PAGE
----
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Writing modules


Modules are libraries of macros, filters and variables, which can be used by your MkDocs project.

Every module MUST contain a define_env() function, which contains the declarations.

Location of the modules

Local module

By default, the Python code must go into one file in the main website's project directory (generally beside the mkdocs.yml file).

If no main module is available, this is ignored.

If you wish, you can change the name of that module by adding a module_name entry to the mkdocs.yml file (no need to add the .py suffix):

  - macros:
        module_name: source_code

** If you specify a module name, it must be available, or this will raise an error.**


If you wish, you can implement your module as a package (subdirectory) instead of a single file.

Preinstalled modules (pluglets)

If you wish to reuse modules across several documentation projects, you may want to pre-install them, turning them into pluglets.

The define_env() function


New, as of version 0.3.0

As a first step, you need declare a hook function called define_env, with one argument: env (object). This object contains the environment (variables, filters, etc.) of the templating tool (Jinja2).

This is the information that will be used to generate the pure Markdown pages, which will then be translated into HTML (and displayed in a browser).

Registration of variables, macros and filters

The example should be self-explanatory:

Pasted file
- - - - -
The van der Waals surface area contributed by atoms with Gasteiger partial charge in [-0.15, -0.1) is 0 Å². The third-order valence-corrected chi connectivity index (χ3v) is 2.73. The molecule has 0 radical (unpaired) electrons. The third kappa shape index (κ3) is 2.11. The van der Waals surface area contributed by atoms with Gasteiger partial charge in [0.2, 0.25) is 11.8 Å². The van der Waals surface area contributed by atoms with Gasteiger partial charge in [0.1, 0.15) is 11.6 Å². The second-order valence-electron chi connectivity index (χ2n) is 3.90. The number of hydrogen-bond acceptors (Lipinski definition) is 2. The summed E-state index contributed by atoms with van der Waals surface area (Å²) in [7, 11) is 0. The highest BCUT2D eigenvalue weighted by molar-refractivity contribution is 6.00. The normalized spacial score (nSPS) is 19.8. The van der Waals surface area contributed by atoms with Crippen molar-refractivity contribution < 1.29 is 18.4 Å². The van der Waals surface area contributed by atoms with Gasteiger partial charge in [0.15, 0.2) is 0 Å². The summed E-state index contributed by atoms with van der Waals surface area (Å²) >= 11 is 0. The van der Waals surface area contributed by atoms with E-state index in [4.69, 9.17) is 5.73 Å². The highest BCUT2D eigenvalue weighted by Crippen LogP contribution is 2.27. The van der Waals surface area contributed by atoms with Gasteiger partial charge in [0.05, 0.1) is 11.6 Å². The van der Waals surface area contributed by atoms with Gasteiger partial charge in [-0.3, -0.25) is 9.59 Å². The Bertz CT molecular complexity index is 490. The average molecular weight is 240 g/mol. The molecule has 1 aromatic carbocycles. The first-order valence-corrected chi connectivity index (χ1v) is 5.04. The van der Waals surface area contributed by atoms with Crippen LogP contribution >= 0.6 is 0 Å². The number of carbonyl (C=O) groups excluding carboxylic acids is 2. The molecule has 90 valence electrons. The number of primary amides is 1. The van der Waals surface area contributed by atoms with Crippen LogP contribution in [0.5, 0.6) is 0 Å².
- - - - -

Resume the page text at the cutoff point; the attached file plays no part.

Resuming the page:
Basic example of a Mkdocs-macros module

import math

def define_env(env):
    This is the hook for defining variables, macros and filters

    - variables: the dictionary that contains the environment variables
    - macro: a decorator function, to declare a macro.
    - filter: a function with one of more arguments,
        used to perform a transformation

    # add to the dictionary of variables available to markdown pages:
    env.variables['baz'] = "John Doe"

    # NOTE: you may also treat env.variables as a namespace,
    #       with the dot notation:
    env.variables.baz = "John Doe"

    def bar(x):
        return (2.3 * x) + 7

    # If you wish, you can  declare a macro with a different name:
    def f(x):
        return x * x
    env.macro(f, 'barbaz')

    # or to export some predefined function
    env.macro(math.floor) # will be exported as 'floor'

    # create a jinja2 filter
    def reverse(x):
        "Reverse a string (and uppercase)"
        return x.upper()[::-1]
No special imports are required besides those you would need to write your functions (the env object does all the 'magic').


You can export (as variables, macros or filters) a wide range of objects, and their attributes will remain accessible to the jinja2 template via the standard Python convention, e.g. {{ }} (see more information)

Definition of variables/macros/filters

  1. You register a variable for MkDocs-macros by adding a key/value pair to the env.variables dictionary (or namespace). Variables are loaded with each page being rendered.
  2. You register a macro by decorating a function with the expression @env.macro (or by adding it to the env.macros dictionary).
    Macros are loaded in the global namespace of the Jinja2 environment.1.
  3. You register a filter by decorating a function with the expression @env.filter (or by adding it to the env.filters dictionary).

This must be done within that define_env() function. You may, however, place any imports or other declarations outside of the function.

Priority of variables


In case of conflict, variables declared in the Python module will override those created by users in YAML files (extra). This is a safety feature, to ensure that the maintainers of that file will not accidentally break the setup defined by programmers in the module.